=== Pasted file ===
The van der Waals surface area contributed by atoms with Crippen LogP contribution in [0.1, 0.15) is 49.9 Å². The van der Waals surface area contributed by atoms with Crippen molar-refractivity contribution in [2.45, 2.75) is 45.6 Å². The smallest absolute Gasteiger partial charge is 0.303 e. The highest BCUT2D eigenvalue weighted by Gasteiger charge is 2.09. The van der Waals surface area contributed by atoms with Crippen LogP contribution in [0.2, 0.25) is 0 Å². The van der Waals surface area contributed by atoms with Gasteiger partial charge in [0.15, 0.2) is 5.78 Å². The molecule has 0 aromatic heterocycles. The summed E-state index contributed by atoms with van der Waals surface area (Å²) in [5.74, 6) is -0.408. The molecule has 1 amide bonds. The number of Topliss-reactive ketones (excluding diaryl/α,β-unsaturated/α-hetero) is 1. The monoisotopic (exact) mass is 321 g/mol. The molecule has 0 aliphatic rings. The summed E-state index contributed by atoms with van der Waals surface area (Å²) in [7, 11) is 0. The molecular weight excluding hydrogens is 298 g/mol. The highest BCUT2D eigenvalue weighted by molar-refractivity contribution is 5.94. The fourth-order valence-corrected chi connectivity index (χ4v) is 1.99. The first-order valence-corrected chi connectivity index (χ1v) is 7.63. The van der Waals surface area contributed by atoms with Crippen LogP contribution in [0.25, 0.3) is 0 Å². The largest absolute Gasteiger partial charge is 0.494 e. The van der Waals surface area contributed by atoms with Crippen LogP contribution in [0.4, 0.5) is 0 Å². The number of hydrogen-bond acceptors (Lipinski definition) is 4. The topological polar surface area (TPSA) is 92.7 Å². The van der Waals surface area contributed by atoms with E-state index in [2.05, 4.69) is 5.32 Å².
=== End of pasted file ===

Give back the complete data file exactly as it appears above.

The van der Waals surface area contributed by atoms with Crippen LogP contribution in [0.1, 0.15) is 49.9 Å². The van der Waals surface area contributed by atoms with Crippen molar-refractivity contribution in [2.45, 2.75) is 45.6 Å². The smallest absolute Gasteiger partial charge is 0.303 e. The highest BCUT2D eigenvalue weighted by Gasteiger charge is 2.09. The van der Waals surface area contributed by atoms with Crippen LogP contribution in [0.2, 0.25) is 0 Å². The van der Waals surface area contributed by atoms with Gasteiger partial charge in [0.15, 0.2) is 5.78 Å². The molecule has 0 aromatic heterocycles. The summed E-state index contributed by atoms with van der Waals surface area (Å²) in [5.74, 6) is -0.408. The molecule has 1 amide bonds. The number of Topliss-reactive ketones (excluding diaryl/α,β-unsaturated/α-hetero) is 1. The monoisotopic (exact) mass is 321 g/mol. The molecule has 0 aliphatic rings. The summed E-state index contributed by atoms with van der Waals surface area (Å²) in [7, 11) is 0. The molecular weight excluding hydrogens is 298 g/mol. The highest BCUT2D eigenvalue weighted by molar-refractivity contribution is 5.94. The fourth-order valence-corrected chi connectivity index (χ4v) is 1.99. The first-order valence-corrected chi connectivity index (χ1v) is 7.63. The van der Waals surface area contributed by atoms with Crippen LogP contribution in [0.25, 0.3) is 0 Å². The largest absolute Gasteiger partial charge is 0.494 e. The van der Waals surface area contributed by atoms with Crippen LogP contribution in [0.4, 0.5) is 0 Å². The number of hydrogen-bond acceptors (Lipinski definition) is 4. The topological polar surface area (TPSA) is 92.7 Å². The van der Waals surface area contributed by atoms with E-state index in [2.05, 4.69) is 5.32 Å².